Appearing in 1798 on the cusp of the era we label Romantic, Haydn’s The Creation (Die Schöpfung) became the first purposely created bilingual libretto, penned by the Dutch-born Baron Gottfried van Swieten, an aristocrat favored at the court of Emperor Joseph II. Van Swieten took texts from Genesis and the Psalms, amplified them with text from Milton’s Paradise Lost, and added his own sentimental poetry.
Haydn and van Swieten supplemented the usual two-part structure of an oratorio with a third, freely created part wherein the bass and soprano (who initially sing the roles of the Archangels Raphael and Gabriel) now sing as Adam and Eve, painting a charming portrait of their ecstatic time together in the Garden of Eden.
Not surprisingly, considering the subject, Haydn’s The Creation abounds in brilliant text painting. Text painting refers to the way a composer conveys concrete feelings, images, and actions by use of melody, harmony, rhythm, orchestral color, and thickness or thinness of musical lines. Text painting is an old device, appearing as early as medieval times, but flourishing in the Renaissance when composers loved to craft melodic lines to evoke, for example, the twitter of birds, the clatter of rain, or the drooping of a spurned lover’s spirits.
By the eighteenth century, text painting had developed a standardized vocabulary as composers, generally versed in Latin and the principles of Baroque rhetoric, transferred that training into musical sound. To intensify the imagery in his The Creation, Haydn placed some descriptive music before the actual voicing of the words. Thus, in “Straight Opening Her Fertile Womb” (Recitative No. 21), an exuberant, short scale leaps up and lands with a thump before Raphael sings “Cheerful, roaring, stands the tawny lion.” String tremolos precede the “whirl” of insects’ wings. And, in one of the cleverest moments imaginable, a slinky bass line “creeps” languorously down to paint the “sinuous trace” of the worm.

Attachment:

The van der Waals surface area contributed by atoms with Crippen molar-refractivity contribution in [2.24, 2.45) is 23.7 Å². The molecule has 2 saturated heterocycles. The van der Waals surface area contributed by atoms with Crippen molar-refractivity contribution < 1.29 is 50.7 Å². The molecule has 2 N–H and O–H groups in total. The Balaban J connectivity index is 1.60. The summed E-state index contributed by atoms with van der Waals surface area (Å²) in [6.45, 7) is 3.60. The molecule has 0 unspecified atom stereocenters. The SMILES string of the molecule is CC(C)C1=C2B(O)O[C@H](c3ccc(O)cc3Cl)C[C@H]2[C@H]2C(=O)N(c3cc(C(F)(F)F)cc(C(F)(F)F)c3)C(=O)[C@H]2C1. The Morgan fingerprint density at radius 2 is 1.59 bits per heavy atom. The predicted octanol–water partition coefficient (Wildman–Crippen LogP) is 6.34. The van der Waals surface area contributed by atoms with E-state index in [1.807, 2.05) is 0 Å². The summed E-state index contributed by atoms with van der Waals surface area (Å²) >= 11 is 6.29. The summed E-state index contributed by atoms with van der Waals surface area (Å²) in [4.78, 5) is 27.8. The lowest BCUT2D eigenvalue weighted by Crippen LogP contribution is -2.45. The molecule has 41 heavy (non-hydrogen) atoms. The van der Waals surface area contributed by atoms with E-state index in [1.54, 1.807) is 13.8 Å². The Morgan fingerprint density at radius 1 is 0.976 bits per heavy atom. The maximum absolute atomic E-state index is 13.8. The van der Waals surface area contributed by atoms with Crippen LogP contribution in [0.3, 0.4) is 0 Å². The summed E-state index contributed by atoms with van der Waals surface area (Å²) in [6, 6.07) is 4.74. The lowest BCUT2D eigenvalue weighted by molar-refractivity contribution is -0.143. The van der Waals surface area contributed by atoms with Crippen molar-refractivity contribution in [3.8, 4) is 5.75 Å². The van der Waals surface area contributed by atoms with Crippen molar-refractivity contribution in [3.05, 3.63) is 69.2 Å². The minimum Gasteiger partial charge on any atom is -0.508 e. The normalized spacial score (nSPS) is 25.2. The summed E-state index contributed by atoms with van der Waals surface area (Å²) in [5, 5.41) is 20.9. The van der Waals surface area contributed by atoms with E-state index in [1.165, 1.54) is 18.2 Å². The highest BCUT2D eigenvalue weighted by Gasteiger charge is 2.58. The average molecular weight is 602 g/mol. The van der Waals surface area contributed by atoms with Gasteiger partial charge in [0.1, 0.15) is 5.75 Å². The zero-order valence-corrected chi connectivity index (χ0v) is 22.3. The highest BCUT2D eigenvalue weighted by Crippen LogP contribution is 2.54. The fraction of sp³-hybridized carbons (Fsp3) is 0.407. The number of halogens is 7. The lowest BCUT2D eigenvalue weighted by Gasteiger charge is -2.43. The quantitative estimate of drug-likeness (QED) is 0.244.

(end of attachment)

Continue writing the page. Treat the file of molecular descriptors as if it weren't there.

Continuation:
Of course, Haydn’s The Creation offers but one possibility for illuminating the Scriptures through music. Within Haydn’s own works, we also find his meditative expression called The Seven Last Words of Christ, composed first for orchestra and then arranged by the composer into a string quartet as well as a vocal-choral setting. Another oratorio from the same period, ideal for older students, would be Ludwig van Beethoven’s Christ on the Mount of Olives, which focuses on Christ’s night of prayer in the Garden of Gethsemane.
Looking back to Handel, Messiah may be the best known of his oratorios, but the dramatic Saul and Israel in Egypt portray the biblical texts more effectively and are likely to speak powerfully to students.
Oratorios from the Romantic period are particularly intriguing, including Felix Mendelssohn’s luscious (and massive) Elijah and Franz Liszt’s sumptuous Christus. Composers in the twentieth century expanded the range of literary texts used in oratorios. One of the finest examples would be an exalted work composed in 1900 by Sir Edward Elgar (of Pomp and Circumstance fame) entitled The Dream of Gerontius, which is based on a powerful poem by Cardinal John Henry Newman.
No matter which aspect of Judeo-Christian study we undertake, dozens of musical works stand ready to illuminate those texts and intensify the concepts. The trick is not to be overwhelmed by the riches of the Western musical canon. As an opening strategy, choose a handful of numbers from a given work (one aria, a duet or trio, one chorus); it is better to savor a bite than to gape dizzily at a banquet table. And should your journey begin with Haydn’s The Creation, you will be well rewarded!